Educating Educators: Q&A With Connected Learning Advocate Kira Baker-Doyle

Kira J. Baker-Doyle, assistant professor of education at Arcadia University, and her colleagues designed Arcadia’s Connected Learning Certificate program so educators of all levels, from Kindergarten through graduate school, could build a network and teach and learn from each other. The program launched this fall and it’s driven by students who propose and select the content and topics of discussion. “The program embodies connected learning,” Baker-Doyle said. Connected learning is an educational approach designed for our ever-changing world. It leverages the advances of the digital age to make that dream a reality — connecting academics to

Circuit Stickers, Notebook Hacking and Learning as Debugging

I’ve been writing for 45 years, and have always owned more physical notebooks than I need at any one time, and I’m an enthusiastic novice at electronics, so several of my antennae tingled vigorously when I first came across the term “circuit stickers” — peel-and-stick circuitry and components that are flat enough to make paper pages blink and boop. We’re used to thinking of words as, well, dead — they signify but (in most cases) don’t perform. Documents didn’t connect with each other through clickable links before the Web, either. Why NOT compose writing with light

IndieCade, Part 3: Learning from Virtual Reality

Oculus Rift made headlines this year with a development kit for its affordable virtual reality head-mounted display, which comes equipped with sophisticated software that prevents the “simulator sickness” that was so common on earlier models. The Oculus technology was considered valuable enough to merit a $2 billion acquisition by Facebook, and it soon became the talk of many game festivals, including the independent games festival IndieCade, where it was featured in the ticking clock bomb defusion game “Keep Talking and Nobody Explodes.” But, the big winner for VR technologies at IndieCade this year was Nonny de la

Writing in Libraries: Processes and Pathways to Inquiry and Learning

Earlier this year, I wrote about the possibilities for libraries that embrace writing as the literacy of the masses and how libraries might function as more powerful sponsors of literacy if they were to be more inclusive of writing literacies. During the last year, my colleague Jennifer Lund and I have been collaborating with our faculty at Norcross High to explore the use of written conversation strategies with students as a starting point for inquiry and participatory learning. Inspired by a December 2013 Harvey Daniels workshop sponsored by our school district on written conversation strategies, Jennifer

IndieCade, Part 2: Anxieties About GamerGate

The so-called “GamerGate” controversy about the independent games movement, which has finally reached the pages of the New York Times, has become the big story this fall. I have provided a wrap-up of some of the issues in a blog posting for those who can use a #GamerGate 101. Every celebrity from Joss Whedon to Adam Savage seems to have weighed in with an opinion. There also have been more interesting responses from within the independent games movement, including from Polygon’s Christopher Grant and from Frank Lantz, director of the NYU Game Center.    Because hostilities to the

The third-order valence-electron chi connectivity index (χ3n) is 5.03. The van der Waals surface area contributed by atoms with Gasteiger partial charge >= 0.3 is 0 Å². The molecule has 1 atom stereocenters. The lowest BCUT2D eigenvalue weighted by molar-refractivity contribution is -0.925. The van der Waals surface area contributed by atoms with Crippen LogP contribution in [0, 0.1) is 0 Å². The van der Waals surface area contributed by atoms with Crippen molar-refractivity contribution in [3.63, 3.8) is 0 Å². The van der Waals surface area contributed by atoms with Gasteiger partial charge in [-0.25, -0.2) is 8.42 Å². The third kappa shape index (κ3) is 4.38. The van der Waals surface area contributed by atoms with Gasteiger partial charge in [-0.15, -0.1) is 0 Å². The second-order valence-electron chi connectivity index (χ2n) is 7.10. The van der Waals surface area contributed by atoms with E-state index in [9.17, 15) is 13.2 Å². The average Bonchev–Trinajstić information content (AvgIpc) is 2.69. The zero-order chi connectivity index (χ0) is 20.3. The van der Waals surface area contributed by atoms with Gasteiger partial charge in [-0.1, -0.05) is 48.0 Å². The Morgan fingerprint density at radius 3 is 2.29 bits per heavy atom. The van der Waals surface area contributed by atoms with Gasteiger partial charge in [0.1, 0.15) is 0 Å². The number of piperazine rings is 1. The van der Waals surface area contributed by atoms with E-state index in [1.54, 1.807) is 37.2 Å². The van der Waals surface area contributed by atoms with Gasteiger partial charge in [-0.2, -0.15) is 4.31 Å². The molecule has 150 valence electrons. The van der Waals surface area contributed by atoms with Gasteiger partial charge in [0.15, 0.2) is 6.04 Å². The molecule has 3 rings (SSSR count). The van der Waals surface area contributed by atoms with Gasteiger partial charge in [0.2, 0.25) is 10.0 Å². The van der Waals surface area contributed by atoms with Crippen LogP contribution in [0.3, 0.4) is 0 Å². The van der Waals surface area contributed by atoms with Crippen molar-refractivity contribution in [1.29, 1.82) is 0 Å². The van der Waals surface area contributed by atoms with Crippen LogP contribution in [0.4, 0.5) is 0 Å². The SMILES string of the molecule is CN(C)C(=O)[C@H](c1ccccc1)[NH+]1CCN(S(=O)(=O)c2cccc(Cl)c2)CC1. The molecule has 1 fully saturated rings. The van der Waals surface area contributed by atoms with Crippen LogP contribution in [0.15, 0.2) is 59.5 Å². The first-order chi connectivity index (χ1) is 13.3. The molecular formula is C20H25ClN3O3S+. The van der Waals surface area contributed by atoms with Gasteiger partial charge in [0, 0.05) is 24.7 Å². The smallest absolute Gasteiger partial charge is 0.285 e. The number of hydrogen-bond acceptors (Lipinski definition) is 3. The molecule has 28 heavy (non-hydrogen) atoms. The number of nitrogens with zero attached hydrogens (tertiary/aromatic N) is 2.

The Technophobe’s Dilemma: Nicholas Carr’s ‘The Glass Cage’

Nicholas Carr is well-known for his work critiquing emerging technologies, particularly his argument that “Google is making us stupid.” In his new book, “The Glass Cage: Automation and Us” (W. W. Norton & Company, 2014), he works in the same vein, taking on automation, or “the use of computers and software to do things we used to do ourselves.” Unfortunately, as with his argument against Google, in this book, Carr works too hard to demonize automation technologies, stretching examples and not working through the logic of his arguments. The end result is disappointing. Carr’s genuine insights

IndieCade, Part 1: Dungeons & Dragons Turns 40

When I was in middle school, there was a group of boys who played war games in the science teacher’s room. I was always envious of them, because it looked like fun, but it seemed to be an all-male enclave where I — as a girl — could never intrude. They played games like “Risk” and “Diplomacy” under the supervision of one of the school’s custodian.  The game play with the janitor seemed to exist in a kind of administrative limbo on school property — tolerated but not endorsed in the way that the computer club, run by

Embracing Possibility: Lessons from Mozfest 2014

Two weekends ago, I had the opportunity to help co-“wrangle” a floor for the 2014 Mozilla Festival, better known as Mozfest. Emphasizing the space’s festival-like ethos (as opposed to typical conference drudgery), Mozfest spills into hallways, walls, and, of course, the web with its bend toward productivity. Described as a “a hands-on festival dedicated to forging the future of this open, global web,” Mozfest brings together a global audience to spend a weekend making stuff. As co-wranglers (with an unequivocally great team of Christina Cantrill, Paul Oh, Jane Park, and Chad Sansing, our role was to